This led to the creation of a new test set, where the proportion of the properties has slightly changed. Hence, 27% of the properties in the test set were not seen during the training and 15% are test set only. Similarly, 36% of the validation set has not been seen during training.
It was determined that 46% of expected values in the test set were present in the article explicitly, whereas 54% of test set values were possible to infer.
Performance of systems is evaluated using the F1 metric, adapted for the WikiReading Recycled specifics. For the WikiReading metric, Mean- follows the originally proposed metric and assesses F1 scores for each property instance, to be averaged later over the whole test split. We extend this metric due to changes introduced in the instance definition with the new metric Mean-MultiLabel- which is able to handle multiple properties, where each can have multiple answers. The Mean-MultiLabel- score is calculated for each property name and then averaged per article, and in the next step averaged over all articles. Mean-MultiLabel- is invariant to the order of generated answers.
It is worth noting that the WikiReading Recycled instances could contain multiple property names. Due to that, models trained on WikiReading Recycled are able to use solely the context of one property to deduce correct answers about another properties. As a result, a model trained on property names achieves up to a 0.18 Mean-MultiLabel-score without seeing the actual article content. One such example would be answering the property instance of: human just by seeing another property name educated at.
To compare with the previous results, we reproduce a basic sequence to sequence model from Hewlett et al. (2016). Since the model’s description missed some important details, they had to be assumed before model training. We supposed that the model consisted of unidirectional LSTMs and it was trained with mean (per word) cross entropy loss, until no progress was observed for 10 consecutive validations occurring every 10,000 updates. Input and output sequences were tokenized and lowercased. In addition, truecasing was applied to the output. We use syntok222https://github.com/fnl/syntok tokenizer and a simple RNN-based truecaser proposed by Susanto et al. (2016) were used. During inference, we used a beam size of 8. The rest of parameters followed the description provided by the authors333The complete configuration file will be available on GitHub..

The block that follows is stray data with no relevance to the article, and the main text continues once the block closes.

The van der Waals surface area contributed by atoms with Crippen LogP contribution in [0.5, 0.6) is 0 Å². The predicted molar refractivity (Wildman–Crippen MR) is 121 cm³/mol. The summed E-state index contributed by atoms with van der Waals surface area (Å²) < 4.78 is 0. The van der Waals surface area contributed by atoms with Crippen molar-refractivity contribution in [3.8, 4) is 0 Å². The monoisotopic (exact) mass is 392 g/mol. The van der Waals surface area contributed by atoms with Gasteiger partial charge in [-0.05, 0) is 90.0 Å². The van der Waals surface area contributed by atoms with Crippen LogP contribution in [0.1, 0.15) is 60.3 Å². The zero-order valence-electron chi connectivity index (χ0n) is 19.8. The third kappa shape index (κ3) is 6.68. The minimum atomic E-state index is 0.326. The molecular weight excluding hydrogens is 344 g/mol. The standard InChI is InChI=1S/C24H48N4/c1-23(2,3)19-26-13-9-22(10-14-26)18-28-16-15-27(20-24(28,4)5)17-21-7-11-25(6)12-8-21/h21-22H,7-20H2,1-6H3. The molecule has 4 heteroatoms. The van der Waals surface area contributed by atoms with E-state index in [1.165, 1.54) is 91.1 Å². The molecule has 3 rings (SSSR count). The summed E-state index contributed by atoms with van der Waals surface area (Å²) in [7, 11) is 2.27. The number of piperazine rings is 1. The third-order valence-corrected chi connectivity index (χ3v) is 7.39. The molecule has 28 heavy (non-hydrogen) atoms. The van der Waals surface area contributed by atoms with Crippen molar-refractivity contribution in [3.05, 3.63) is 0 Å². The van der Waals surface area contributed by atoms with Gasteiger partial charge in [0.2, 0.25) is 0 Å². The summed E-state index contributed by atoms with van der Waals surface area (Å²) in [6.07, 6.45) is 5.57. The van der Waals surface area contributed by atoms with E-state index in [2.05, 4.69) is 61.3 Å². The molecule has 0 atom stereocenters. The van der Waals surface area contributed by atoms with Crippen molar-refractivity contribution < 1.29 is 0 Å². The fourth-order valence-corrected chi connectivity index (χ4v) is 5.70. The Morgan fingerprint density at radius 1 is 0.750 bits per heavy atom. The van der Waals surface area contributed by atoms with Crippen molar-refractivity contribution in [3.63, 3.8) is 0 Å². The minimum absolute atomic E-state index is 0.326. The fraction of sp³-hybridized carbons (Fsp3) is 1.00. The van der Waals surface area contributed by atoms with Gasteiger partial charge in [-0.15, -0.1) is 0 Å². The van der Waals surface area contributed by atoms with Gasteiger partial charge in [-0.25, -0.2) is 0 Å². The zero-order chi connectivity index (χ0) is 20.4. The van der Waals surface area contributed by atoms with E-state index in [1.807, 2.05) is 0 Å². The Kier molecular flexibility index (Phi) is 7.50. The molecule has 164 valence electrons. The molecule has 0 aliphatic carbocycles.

5.2 Results on WikiReading
The reproduced Basic seq2seq model achieved a Mean- score of , that is 3 points higher than reported by Hewlett et al. (2016) and less than 1 point lower than Placeholder seq2seq reimplemented by Choi et al. (2017). Hence, the Results of our reimplementation may suggest that the method proposed in the initial WikiReading paper suffered due to poor optimization.
We evaluated two training approaches for the dual-encoder model. In the first scenario, we merge all property names related to the given article (Multi-property). In the second one, we train the model on each property name separately (Single-property). Nonetheless, the evaluation process was performed in a single-property manner.
The dual-encoder solution outperforms previous state-of-the-art models. The single-property model achieves a slightly higher performance of 79.9%.
5.3 Results on WikiReading Recycled
Finally, we propose two models as baselines for WikiReading Recycled: the reproduced Basic seq2seq and the dual-encoder model. In addition, we evaluate an ensemble of four best-performing checkpoints on the validation set. Table 3 presents Mean-MultiLabel-scores on the test set. The dual-encoder model outperforms the Basic seq2seq as in the case of WikiReading task. The former achieved Mean-MultiLabel- of 79.5%. Additionally, the ensemble submission improved the single-best model by 0.5 points.
Moreover, test set was split into two subsets for analytic purposes. The first resulting subset contains property values that appear in the article explicitly (exact-matches, EM), whereas the second contains the rest of data, e.g. the property values that are inferable (IN). Since the precise computation of precision is impossible in this scenario (one cannot determine which incorrect values were predicted for which expected ones), we report only recall on these subsets. The single-best model achieves the highest scores on both subsets: 73.3% on the exact-match subset and 73.9% on the inferable one.
Additionally, we evaluate both models on the subset of property names that did not appear in the training set. To our surprise, both models perform poorly. The Basic seq2seq model achieves 2.4% (Mean-MultiLabel-), whereas the dual-source model ignores those properties and does not generate answers for them.
We showed that the Dual-source Transformer outperforms the previous state-of-the-art model on the WikiReading by a far margin. The architecture was successfully adapted from Automatic Post-Editing systems to information extraction and machine reading comprehension tasks.
Moreover, WikiReading Recycled was introduced — to the best of our knowledge, the first multi-property information extraction dataset with a human-annotated test set. In this case, a different setting of Dual-source Transformer was applied, significantly outperforming the presented baseline approach.
Both the dataset and models, as well as their detailed configurations required for reproducibility, have been made publicly available.
An analysis of our results on a challenging subset of unseen properties reveals that despite high overall scores, existing systems fail to provide satisfactory performance. Low scores indicate an opportunity to improve, as these properties were verified by annotators and are expected to be answerable. We look forward to seeing models closing this gap and leading to remarkable progress in the field of machine reading comprehension.